In the wave of recent events with a Playmate of the Year publicly body-shaming an unsuspecting woman, I’ve been acutely reminded of how quickly bullying, especially cyber bullying, can cross the criminal line – how “innocently” a person can go from an insecure heckler to a felon. In this day and age, it’s an even grayer area, whose boundaries most of us can blur in a heartbeat with the tools of technology.
In a time where social media is king, it’s incredibly easy to point a finger and laugh – especially when most of us sit chained to a desk, staring at a monitor all day. It’s a break in the humdrum; a release of the tension of the stress our society feeds on. It’s a moment where we get to sit back, breathe, and revel in the misery of others. Some of us do it privately, sneaking a look at the most recent trending story and snickering into our coffees. Others of us do it more publicly, taking to Twitter, Snapchat, or Facebook to share the latest gossip about a celebrity who looks perfect on the red carpet, but can’t fight his way out of a wet paper bag in real life.
And, honestly, there is nothing wrong with this.
Other mental health experts may disagree with me, but I’ve yet to meet one who is a saint themselves. Let’s face it: it’s basic human nature to try to bolster ourselves up every now and then by comparing ourselves to others who may be having an unfortunate moment. When we look at the tabloids in the super market, it’s a reminder that those beacons of shining perfection that we see on screen aren’t so perfect after all. This is all good and fine, in it’s way, because celebrities have put themselves out there for public consumption. It’s their job. In fact, they have helped craft the flawless persona that we see splashed across magazine covers and ads. Thus, they’re also a target for some ridicule. It doesn’t make the slander/libel right (paparazzi should be banned from everyplace on planet earth!) yet it’s somewhat understandable…the “Have-Nots” have always made fun of the “Haves.”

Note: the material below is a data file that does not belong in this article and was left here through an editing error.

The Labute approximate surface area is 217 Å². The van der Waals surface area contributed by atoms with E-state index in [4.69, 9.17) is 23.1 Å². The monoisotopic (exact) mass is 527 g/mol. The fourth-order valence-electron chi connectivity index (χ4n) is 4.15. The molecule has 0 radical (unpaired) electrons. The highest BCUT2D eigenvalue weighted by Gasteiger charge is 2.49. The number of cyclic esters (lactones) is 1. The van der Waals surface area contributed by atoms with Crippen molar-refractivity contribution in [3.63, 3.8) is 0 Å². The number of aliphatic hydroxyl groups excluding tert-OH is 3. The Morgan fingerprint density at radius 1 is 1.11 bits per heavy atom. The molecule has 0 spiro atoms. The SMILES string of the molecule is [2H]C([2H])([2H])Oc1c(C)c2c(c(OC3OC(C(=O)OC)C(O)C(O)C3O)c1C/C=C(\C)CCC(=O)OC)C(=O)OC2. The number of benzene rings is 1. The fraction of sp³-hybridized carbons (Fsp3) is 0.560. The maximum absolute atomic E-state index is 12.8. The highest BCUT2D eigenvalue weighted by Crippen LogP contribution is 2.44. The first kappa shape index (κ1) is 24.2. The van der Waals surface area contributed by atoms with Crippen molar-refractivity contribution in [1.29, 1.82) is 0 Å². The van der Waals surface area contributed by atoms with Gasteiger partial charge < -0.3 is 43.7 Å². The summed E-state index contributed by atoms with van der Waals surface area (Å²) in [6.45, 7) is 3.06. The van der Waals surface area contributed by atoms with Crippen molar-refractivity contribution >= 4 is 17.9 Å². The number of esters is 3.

BUT – when this judgment and ridicule extends to the unsuspecting, regular, everyday citizen? When it’s proclaimed from the rooftops in a public forum for thousands (or millions) to see? That’s cyber bullying and seems decidedly different.
For example, when 15-year-old Tovanna Holton’s “friends” took Snapchat video of her in the shower and posted it (June of 2016). The teens allegedly used the images to bully and shame Tovanna in front of “everyone at school” (not to mention the rest of Snapchat’s users). When Tovanna learned of it, she came home, found her mother’s handgun, locked herself in the family bathroom and shot herself.
When Tyler Clementi’s roommate rigged a webcam to spy on Clementi kissing another man in the privacy of his dorm room and posted it on Twitter (September, 2010), Clementi made his way to the nearby George Washington Bridge. He then leaped over 600 feet to his death in the waters below.
These cases feel different than the typical celebrity gossip rags because they focus on two non-celebrity people in positions of extreme vulnerability. In both Tovanna Holton and Tyler Clementi’s cases, they had every expectation of privacy. Tovanna was naked in a shower, and Tyler was in his dorm room – his home. They were not paparazzi shots taken on the street. They weren’t crew members snapping a pic on set. They were unsuspecting people who had no idea their most private moments were being captured and broadcast. They were violated in the most personal and malicious of ways. The images were taken surreptitiously, and done so only to harm, the very definition of cyber bullying.